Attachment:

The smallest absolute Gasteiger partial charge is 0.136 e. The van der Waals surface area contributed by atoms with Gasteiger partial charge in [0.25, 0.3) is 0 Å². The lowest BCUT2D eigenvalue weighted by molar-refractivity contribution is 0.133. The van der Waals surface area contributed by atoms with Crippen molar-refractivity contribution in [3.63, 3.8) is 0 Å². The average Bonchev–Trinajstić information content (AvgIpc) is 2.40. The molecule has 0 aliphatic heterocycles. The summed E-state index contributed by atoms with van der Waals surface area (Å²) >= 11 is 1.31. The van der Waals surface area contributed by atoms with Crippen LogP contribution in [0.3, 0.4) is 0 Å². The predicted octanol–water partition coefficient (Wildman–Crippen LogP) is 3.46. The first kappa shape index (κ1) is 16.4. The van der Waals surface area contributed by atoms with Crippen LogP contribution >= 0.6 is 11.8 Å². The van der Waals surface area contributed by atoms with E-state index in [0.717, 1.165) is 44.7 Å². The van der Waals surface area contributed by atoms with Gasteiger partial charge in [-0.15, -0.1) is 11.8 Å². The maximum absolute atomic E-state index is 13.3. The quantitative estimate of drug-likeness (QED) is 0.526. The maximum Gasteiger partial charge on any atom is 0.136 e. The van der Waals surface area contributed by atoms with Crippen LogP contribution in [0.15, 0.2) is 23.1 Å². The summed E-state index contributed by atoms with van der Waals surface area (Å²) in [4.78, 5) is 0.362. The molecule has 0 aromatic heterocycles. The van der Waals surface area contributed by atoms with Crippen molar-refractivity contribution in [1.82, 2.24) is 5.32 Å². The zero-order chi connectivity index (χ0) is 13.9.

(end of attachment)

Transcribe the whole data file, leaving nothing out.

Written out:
The smallest absolute Gasteiger partial charge is 0.136 e. The van der Waals surface area contributed by atoms with Gasteiger partial charge in [0.25, 0.3) is 0 Å². The lowest BCUT2D eigenvalue weighted by molar-refractivity contribution is 0.133. The van der Waals surface area contributed by atoms with Crippen molar-refractivity contribution in [3.63, 3.8) is 0 Å². The average Bonchev–Trinajstić information content (AvgIpc) is 2.40. The molecule has 0 aliphatic heterocycles. The summed E-state index contributed by atoms with van der Waals surface area (Å²) >= 11 is 1.31. The van der Waals surface area contributed by atoms with Crippen LogP contribution in [0.3, 0.4) is 0 Å². The predicted octanol–water partition coefficient (Wildman–Crippen LogP) is 3.46. The first kappa shape index (κ1) is 16.4. The van der Waals surface area contributed by atoms with Crippen LogP contribution >= 0.6 is 11.8 Å². The van der Waals surface area contributed by atoms with E-state index in [0.717, 1.165) is 44.7 Å². The van der Waals surface area contributed by atoms with Gasteiger partial charge in [-0.15, -0.1) is 11.8 Å². The maximum absolute atomic E-state index is 13.3. The quantitative estimate of drug-likeness (QED) is 0.526. The maximum Gasteiger partial charge on any atom is 0.136 e. The van der Waals surface area contributed by atoms with Crippen LogP contribution in [0.15, 0.2) is 23.1 Å². The summed E-state index contributed by atoms with van der Waals surface area (Å²) in [4.78, 5) is 0.362. The molecule has 0 aromatic heterocycles. The van der Waals surface area contributed by atoms with Crippen molar-refractivity contribution in [1.82, 2.24) is 5.32 Å². The zero-order chi connectivity index (χ0) is 13.9.